Ophthalmic Surg, 1995;26:484-486
A 33-year old man with PDS and a marked peripheral iris concavity had bilaterally symmetric, marked pigment dispersion into the anterior chamber accompanied by IOP elevation into the mid 30s in both eyes after playing basketball. The pigment dispersion and pressure rise were inhibited by pretreatment with 0.5% pilocarpine but not by 0.5% thymoxamine. 4 The peripheral iris concavity was also reversed by 0.5% pilocarpine, but not by 0.5% thymoxamine.

Laser iridotomy OD eliminated the concave iris configuration in the untreated state. Exercise testing was repeated several weeks later. Prior to exercise, IOP was 18 mmHg OD and 19 mmHg OS, and there was no detectable pigment in the anterior chamber in either eye. Thirty minutes after playing basketball for two hours, anterior chamber pigment was 2+ OD and 4+ OS and IOP was 21 mmHg OD and 36 mmHg OS.

Two weeks later he underwent exercise testing after pretreatment with one drop of 0.5% pilocarpine OU. Prior to exercise, IOP was 17 mmHg OD and 19 mmHg OS, and there was no detectable anterior chamber pigment in either eye. Thirty minutes after exercise, there was still no detectable anterior chamber pigment in either eye and IOP was 15 mmHg OD and 17 mmHg OS. Gonioscopy revealed a flat iris contour OD, while that OS was slightly convex.

Ultrasound biomicroscopy (UBM) was performed OU before and after treatment with pilocarpine. The iris configuration OD was planar both before and after pilocarpine. The peripheral iris OS was concave prior to pilocarpine and became convex after treatment.

Some patients with PDS have a burst of pigment liberation into the anterior chamber accompanied by a sudden rise in IOP after pharmacologic pupillary dilation or after exercise. 2, 4, 5, 9, 11 Pretreatment with pilocarpine before exercise can prevent this phenomenon, presumably by elimination of iridozonular contact. 4

Miotics not only lower IOP, but produce relative pupillary block, eliminating iridozonular contact. UBM of eyes with PDA has shown that pilocarpine not only eliminates the peripheral iris concavity and iridozonular contact, but causes a slightly convex contour. 10 Ideally, treatment would not only lower IOP but would eliminate iridozonular contact. Patients treated for prolonged periods with miotics develop reversal of the pigment signs of PDS and normalization of intraocular pressure. 12 Younger patients often cannot tolerate miotic drops, which produce accommodative spasm and blurred vision, but, in our experience, do well with pilocarpine Ocuserts, which deliver a sustained, low concentration of pilocarpine. 13, 14

More recently, laser iridotomy has been noted to eliminate the iris concavity. 1, 7, 8 Flattening of the iris concavity after iridotomy has been confirmed by UBM. 3, 10 There appear to be exceptions, however. 6 It has been hypothesisized that a reverse pupillary block prevents free passage of aqueous between the posterior and anterior chambers, resulting in a higher pressure in the anterior chamber than in the posterior chamber. 1, 7 Iridotomy equalizes the pressure differential between the two compartments.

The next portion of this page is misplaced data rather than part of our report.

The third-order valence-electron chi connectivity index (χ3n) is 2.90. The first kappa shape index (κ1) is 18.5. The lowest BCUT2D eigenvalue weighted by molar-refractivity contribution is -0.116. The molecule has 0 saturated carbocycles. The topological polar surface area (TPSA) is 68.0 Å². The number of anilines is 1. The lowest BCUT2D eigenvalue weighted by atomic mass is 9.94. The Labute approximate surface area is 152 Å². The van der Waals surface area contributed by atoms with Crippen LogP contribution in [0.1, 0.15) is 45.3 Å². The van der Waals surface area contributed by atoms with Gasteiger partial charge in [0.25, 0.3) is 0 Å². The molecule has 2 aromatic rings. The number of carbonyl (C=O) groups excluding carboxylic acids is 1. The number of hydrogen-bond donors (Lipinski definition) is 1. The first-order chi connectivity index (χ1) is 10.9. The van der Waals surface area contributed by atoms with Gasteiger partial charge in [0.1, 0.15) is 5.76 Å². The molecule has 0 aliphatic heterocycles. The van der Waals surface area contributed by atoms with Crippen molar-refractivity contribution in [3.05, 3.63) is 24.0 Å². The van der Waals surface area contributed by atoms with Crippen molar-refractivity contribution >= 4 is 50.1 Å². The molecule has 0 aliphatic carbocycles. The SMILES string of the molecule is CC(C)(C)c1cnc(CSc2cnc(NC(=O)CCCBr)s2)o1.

In our patient, laser iridotomy eliminated the iris concavity and produced a planar configuration, while pilocarpine produced a convex one. After exercise, there was moderate pigment liberation into the anterior chamber and a slight rise in IOP in the eye which had had the iridotomy, while pilocarpine in the fellow eye again completely prevented this phenomenon. Topical pilocarpine administered to the eye which had had the iridotomy successfully prevented pigment liberation during exercise.

The fact that pigment liberation can still occur after iridotomy raises the possibility that pigment dispersion may be a result not only of the posterior concavity of the iris, but also of iris flaccidity. Miotic-induced relative pupillary block appears more effective than iridotomy alone at eliminating pigment liberation during vigrous exercise. Further investigation comparing the long-term effectiveness of miotic treatment and iridotomy at preventing progression of pigment dispersion appears warranted.


  1. Chandler PA, Braconier HE. Spontaneous intra-epithelial cysts of iris and ciliary body with glaucoma. Am J Ophthalmol 45:64, 1958.

  2. Epstein DL, Boger WPI, Grant WM. Phenylephrine provocative testing in the pigmentary dispersion syndrome. Am J Ophthalmol 85:43, 1978.
  3. Fourman S. Iridotomy in eyes with pigmentary glaucoma (corresp). Ophthalmic Surg 23:843-845, 1992.
  4. Haynes WL, Johnson AT, Alward WLM. Inibition of exercise-induced pigment dispersion in a patient with the pigment dispersion syndrome. Am J Ophthalmol 109:599-601, 1990.
  5. Haynes WL, Johnson AT, Alward WLM. Effects of jogging exercise on patients with the pigment dispersion syndrome and pigmentary glaucoma. Ophthalmology 99:1096-1103, 1992.
  6. Jampel HD. Lack of effect of peripheral laser iridotomy in pigment dispersion syndrome. Arch Ophthalmol 111:1606, 1993.
  7. Karickhoff JR. Pigmentary dispersion syndrome and pigmentary glaucoma: a new mechanism concept, a new treatment, and a new technique. Ophthalmic Surg 23:269-277, 1992.